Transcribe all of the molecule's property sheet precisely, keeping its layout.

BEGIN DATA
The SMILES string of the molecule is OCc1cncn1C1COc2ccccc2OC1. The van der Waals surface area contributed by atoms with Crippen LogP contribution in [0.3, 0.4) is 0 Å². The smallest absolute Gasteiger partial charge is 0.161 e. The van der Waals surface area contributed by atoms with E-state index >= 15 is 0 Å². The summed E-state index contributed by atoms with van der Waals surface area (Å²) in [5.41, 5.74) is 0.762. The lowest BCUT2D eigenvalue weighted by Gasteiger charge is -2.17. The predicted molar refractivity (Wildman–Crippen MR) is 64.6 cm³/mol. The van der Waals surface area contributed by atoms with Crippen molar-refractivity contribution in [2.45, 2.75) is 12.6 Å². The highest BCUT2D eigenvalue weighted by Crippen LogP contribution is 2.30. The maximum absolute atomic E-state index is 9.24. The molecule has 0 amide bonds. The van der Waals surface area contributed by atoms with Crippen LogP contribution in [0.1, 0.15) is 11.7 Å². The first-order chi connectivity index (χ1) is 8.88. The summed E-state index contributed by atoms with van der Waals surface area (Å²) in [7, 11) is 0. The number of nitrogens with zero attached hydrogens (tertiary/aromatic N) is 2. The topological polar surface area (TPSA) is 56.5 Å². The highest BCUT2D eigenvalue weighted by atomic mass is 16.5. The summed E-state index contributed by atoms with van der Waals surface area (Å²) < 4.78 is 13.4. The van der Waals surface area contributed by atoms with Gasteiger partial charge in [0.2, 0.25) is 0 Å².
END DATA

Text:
The SMILES string of the molecule is OCc1cncn1C1COc2ccccc2OC1. The van der Waals surface area contributed by atoms with Crippen LogP contribution in [0.3, 0.4) is 0 Å². The smallest absolute Gasteiger partial charge is 0.161 e. The van der Waals surface area contributed by atoms with E-state index >= 15 is 0 Å². The summed E-state index contributed by atoms with van der Waals surface area (Å²) in [5.41, 5.74) is 0.762. The lowest BCUT2D eigenvalue weighted by Gasteiger charge is -2.17. The predicted molar refractivity (Wildman–Crippen MR) is 64.6 cm³/mol. The van der Waals surface area contributed by atoms with Crippen molar-refractivity contribution in [2.45, 2.75) is 12.6 Å². The highest BCUT2D eigenvalue weighted by Crippen LogP contribution is 2.30. The maximum absolute atomic E-state index is 9.24. The molecule has 0 amide bonds. The van der Waals surface area contributed by atoms with Crippen LogP contribution in [0.1, 0.15) is 11.7 Å². The first-order chi connectivity index (χ1) is 8.88. The summed E-state index contributed by atoms with van der Waals surface area (Å²) in [7, 11) is 0. The number of nitrogens with zero attached hydrogens (tertiary/aromatic N) is 2. The topological polar surface area (TPSA) is 56.5 Å². The highest BCUT2D eigenvalue weighted by atomic mass is 16.5. The summed E-state index contributed by atoms with van der Waals surface area (Å²) < 4.78 is 13.4. The van der Waals surface area contributed by atoms with Gasteiger partial charge in [0.2, 0.25) is 0 Å².